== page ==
Arm & leg warmers
The Ride Pro Aquazero arm warmers are made in Italy but designed with the UK climate in mind. Super Roubaix panels are sewn into an anatomical shape with a bend in the elbow so they don't bunch up when you're on the bike. They have silicone silicone grippers top and bottom to keep them in place.
The Sportful No-Rain arm warmers perform a lot like regular arm warmers except that, as the name implies, they are also water repellent.
The Prendas Meraklon arm warmers are basic but they do a good job and come at an amazingly cheap price.
They're essentially tubes of polypropylene (58%), nylon (40%) and elastane (2%) with a ribbed top and a more tightly woven cuff section at the bottom. A little more air gets through than with fleecy roubaix fabrics but they're warmer than skinny Lycra warmers – they split the difference between the two. I found them a good option for typical spring/autumn conditions.
Sportful's NoRain knee warmers provide roubaix-style insulation with the added benefit of being highly water repellent.
We've had a few water repellent fabrics in over the past few months including AcquaZero, as used by Santini and Ride, and NanoFlex, as used by Castelli. They all stretch and breathe as well as standard roubaix-fabrics but when water gets onto the surface, rather than soaking in, it rolls away.
These Campagnolo leg warmers are warm and very stretchy and they match the arm warmers that we've also recently reviewed on road.cc.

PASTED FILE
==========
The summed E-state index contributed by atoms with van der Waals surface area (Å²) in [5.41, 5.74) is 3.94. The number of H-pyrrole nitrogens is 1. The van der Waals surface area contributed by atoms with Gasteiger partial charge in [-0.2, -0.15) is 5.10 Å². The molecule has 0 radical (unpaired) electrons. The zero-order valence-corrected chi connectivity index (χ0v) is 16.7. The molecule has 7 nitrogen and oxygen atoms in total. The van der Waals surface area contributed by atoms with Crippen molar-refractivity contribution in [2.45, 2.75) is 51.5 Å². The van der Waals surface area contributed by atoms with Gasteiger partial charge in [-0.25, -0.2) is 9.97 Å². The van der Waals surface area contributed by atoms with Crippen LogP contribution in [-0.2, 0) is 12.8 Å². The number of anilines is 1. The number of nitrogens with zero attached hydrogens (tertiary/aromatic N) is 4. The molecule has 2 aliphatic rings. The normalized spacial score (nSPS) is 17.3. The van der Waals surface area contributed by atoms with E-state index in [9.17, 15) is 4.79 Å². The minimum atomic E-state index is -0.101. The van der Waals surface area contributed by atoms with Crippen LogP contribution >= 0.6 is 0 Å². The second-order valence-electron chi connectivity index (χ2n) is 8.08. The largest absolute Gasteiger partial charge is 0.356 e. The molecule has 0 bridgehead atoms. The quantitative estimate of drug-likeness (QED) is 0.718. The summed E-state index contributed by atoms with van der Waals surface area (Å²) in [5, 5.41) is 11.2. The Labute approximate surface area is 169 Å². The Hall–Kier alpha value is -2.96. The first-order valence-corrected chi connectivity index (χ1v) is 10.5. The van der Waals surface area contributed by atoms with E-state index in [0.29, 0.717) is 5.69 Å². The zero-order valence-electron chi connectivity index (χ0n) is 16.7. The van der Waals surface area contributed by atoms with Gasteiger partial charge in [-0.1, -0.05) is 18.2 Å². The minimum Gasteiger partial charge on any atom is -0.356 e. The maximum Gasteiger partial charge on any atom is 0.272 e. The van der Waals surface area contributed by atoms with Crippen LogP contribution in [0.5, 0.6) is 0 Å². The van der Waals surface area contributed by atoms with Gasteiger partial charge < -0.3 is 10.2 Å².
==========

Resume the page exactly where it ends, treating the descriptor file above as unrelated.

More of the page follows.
Like the arm warmers, they're made from a soft nylon with a little elastane in the mix to add spring. They're ribbed too so getting these comfortably over even the chunkiest quads isn't going to be a problem.
Rather than being made from Lycra or roubaix, these Campagnolo arm warmers are nylon and elastane and they're very stretchy. They're about as warm as a mid-weight roubaix fabric which means they're spot on for spring and autumn use or for cool summer mornings/evenings. I've been using them when the temperature is about 9-12°C.
Moose's speciality is socks although we've been trying their EU arm warmers and it turns out they're good too.
These are synthetic, knitted from a yarn that's 70% ClimaWell, 20% polypropylene, 5% polyamide and 5% elastane. ClimaWell is a polypropylene that contains silver ions to prevent bacteria from reproducing which in turn prevents odours.
These ErgoPro roubaix leg warmers from Galibier provide a good level of insulation and ankle zips make them easy to get on and off over shoes.
I've been skeptical about the claims manufacturers make for compression clothing like these tights from Compressport; who wouldn't be?
In brief, the idea is that compression improves venous return the flow of blood back towards your heart. Increased blood flow speeds up the removal of waste products from the soft tissues and the supply of oxygen and fuel to your muscles when you're exercising. It is said to delay the onset of fatigue and lessen the chance of injury by reducing muscle oscillation too.
The OneTen knee warmers are manufactured using a circular knitting process much like their arm warmers, although these do have a seam running down the side (despite OneTen's claims to the contrary). The seam itself lies flat against the surrounding material so it shouldn't pose any risk of irritation. I also liked how OneTen have refrained from adding any annoying labels to the inside of the knee warmer, printing the care requirements on the hem instead.